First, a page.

Movie Review: Killing Them Softly
Brad Pitt stands out as a reluctant killer in Killing Them Softly. Picture: Melinda Sue Gilbert.

After last year's double whammy of Tree of Life and Moneyball I concluded that Brad Pitt was the greatest of all today's movie stars - perhaps not the finest actor but one who never fails to ignite the screen.

Pitt meshes movie-star glamour, ageless good looks and acting chops to bring characters to life in a way a mere first-rate performer could never achieve.

Pitt is also proving to be a wonderfully canny and adventurous filmmaker, which is how in the space of a year he has produced two glamorous best picture Oscar nominees and now, with Killing Them Softly, facilitates and stars in a low-budget crime comedy dripping with grunge chic that will do no harm to his street cred.

Reteaming with super-talented Australian Andrew Dominik (Chopper), with whom he made the magisterial revisionist western The Assassination of Jessie James by the Coward Robert Ford, Pitt plays a professional assassin called upon to find and punish a pair of hapless hoods who knock over a gangster-run card game run by an equally stupid mob lackey named Markie.

Markie has engineered the same stunt himself once before and, not surprisingly, suspicion falls on him. So he cops a brutal beating made that much more difficult to watch because the cowering, crying Markie is played by none other than Ray Liotta, who has spent an entire career dishing up such bone-breaking punishments to others.

Pitt's Jackie Cogan, however, is at the other end of the Darwinian scale when it comes to enforcing order in the underworld. Considerate, quietly spoken, unfalteringly loyal but lethally efficient, he will not shoot anyone he looks in the eyes. ("I like to kill 'em softly, from a distance," he says.)

Indeed, Jackie is so squeamish about killing people that he subcontracts part of the job to an embattled colleague, Mickey (James Gandolfini), an overweight schlub burdened with domestic and legal problems and serious addictions to booze and hookers.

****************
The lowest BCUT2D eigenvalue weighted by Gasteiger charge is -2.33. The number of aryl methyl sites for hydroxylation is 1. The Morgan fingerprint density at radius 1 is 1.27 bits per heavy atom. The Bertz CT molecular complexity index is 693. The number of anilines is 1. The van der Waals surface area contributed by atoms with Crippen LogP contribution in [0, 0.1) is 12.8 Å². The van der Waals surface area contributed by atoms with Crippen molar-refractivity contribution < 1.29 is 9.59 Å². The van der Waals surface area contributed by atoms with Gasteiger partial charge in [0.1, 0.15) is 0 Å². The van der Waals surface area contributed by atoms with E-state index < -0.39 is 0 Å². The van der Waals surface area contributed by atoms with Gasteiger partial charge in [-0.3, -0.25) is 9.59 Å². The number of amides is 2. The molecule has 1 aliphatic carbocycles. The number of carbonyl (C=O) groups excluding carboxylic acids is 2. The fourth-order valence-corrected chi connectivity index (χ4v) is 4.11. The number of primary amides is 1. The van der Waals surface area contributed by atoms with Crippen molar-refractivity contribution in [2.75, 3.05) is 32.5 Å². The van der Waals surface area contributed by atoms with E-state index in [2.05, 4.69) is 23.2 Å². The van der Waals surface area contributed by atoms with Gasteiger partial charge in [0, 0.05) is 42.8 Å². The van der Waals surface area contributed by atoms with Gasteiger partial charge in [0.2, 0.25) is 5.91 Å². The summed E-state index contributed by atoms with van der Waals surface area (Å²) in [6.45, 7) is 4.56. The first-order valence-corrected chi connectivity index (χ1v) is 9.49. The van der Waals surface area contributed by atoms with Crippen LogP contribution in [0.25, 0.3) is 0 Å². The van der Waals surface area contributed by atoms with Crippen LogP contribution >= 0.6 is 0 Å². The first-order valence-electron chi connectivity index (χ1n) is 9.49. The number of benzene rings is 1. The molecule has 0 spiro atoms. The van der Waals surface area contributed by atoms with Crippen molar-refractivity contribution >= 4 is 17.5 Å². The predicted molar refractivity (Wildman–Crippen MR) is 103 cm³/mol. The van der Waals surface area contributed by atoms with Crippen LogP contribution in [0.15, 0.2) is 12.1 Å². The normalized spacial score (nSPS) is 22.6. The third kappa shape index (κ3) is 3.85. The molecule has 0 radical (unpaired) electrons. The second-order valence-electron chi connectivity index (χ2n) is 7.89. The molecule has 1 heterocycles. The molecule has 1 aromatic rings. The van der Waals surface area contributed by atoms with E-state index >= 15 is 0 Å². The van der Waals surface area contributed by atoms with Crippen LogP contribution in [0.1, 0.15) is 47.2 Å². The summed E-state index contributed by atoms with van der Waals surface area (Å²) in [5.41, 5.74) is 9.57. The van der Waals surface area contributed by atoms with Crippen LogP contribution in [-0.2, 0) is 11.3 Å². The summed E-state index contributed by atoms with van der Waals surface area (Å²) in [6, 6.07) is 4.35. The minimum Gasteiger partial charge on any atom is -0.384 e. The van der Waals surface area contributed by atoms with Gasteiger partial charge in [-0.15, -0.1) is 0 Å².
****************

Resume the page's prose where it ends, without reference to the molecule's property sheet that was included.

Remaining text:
All this sounds like a rather routine crime flick. What makes it such thought-provoking fun is that Dominik, in adapting George V. Higgins' 1974 crime novel Cogan's Trade, has set Cogan's murderous mission in the aftermath of the GFC and the transition of power from George W. Bush to Barack Obama. Indeed, the underworld is suffering from the same problems as the rest of America. Talk about trickle-down economics.

With the grim financial news and the hollow rhetoric of the candidates playing on TV screens in the background, Jackie must put together the hit, arguing pennies and bureaucratic red tape with Richard Jenkins' harassed mob accountant and calculating the cost of dumping the rapidly declining Mickey.

Writer-director Dominik's use of the TV reports running in the background to make the connection between crime at both ends of the food chain is perhaps too obvious to make Killing Them Softly a great movie. However, there is unsettling amusement at seeing normally flush underworld types cutting costs and worrying about expenses like the rest of us.

The chief pleasure of Killing Them Softly is not the GFC backbeat but the atmosphere of melancholy and exhaustion hanging over the whole enterprise and the startlingly ravaged post-Katrina New Orleans setting, which ace Aussie cinematographer Greig Fraser has captured in all its bleak beauty. He and Dominick are also brilliant at building menace and unleashing breathtaking bouts of violence.

But what will linger longest in the memory is the depth of characterisation, which Dominick and his stunning cast achieve mainly through a series of languorous, profanity-peppered scenes (much of it lifted from Higgins' original) that have a low-life lyricism without ever lurching into Tarantino-esque archness.

The centrepiece is an extended scene in which Pitt, who brings the perfect mixture of humanity, grace and flat-out menace to his reluctant killer, and the great Gandolfini rake over the dying embers of the burnt-out older man's life. It is one of the most chilling dissections of fast-fading masculinity and its embittered fall-out I can recall.

And for sheer manic exuberance we have Australian actor Ben Mendelsohn, let off the leash by long-time mate Dominik to play one of two dumb thieves doomed to die. Worth the price of admission to see an off-his-nut Aussie idiot in an American crime movie.

The West Australian

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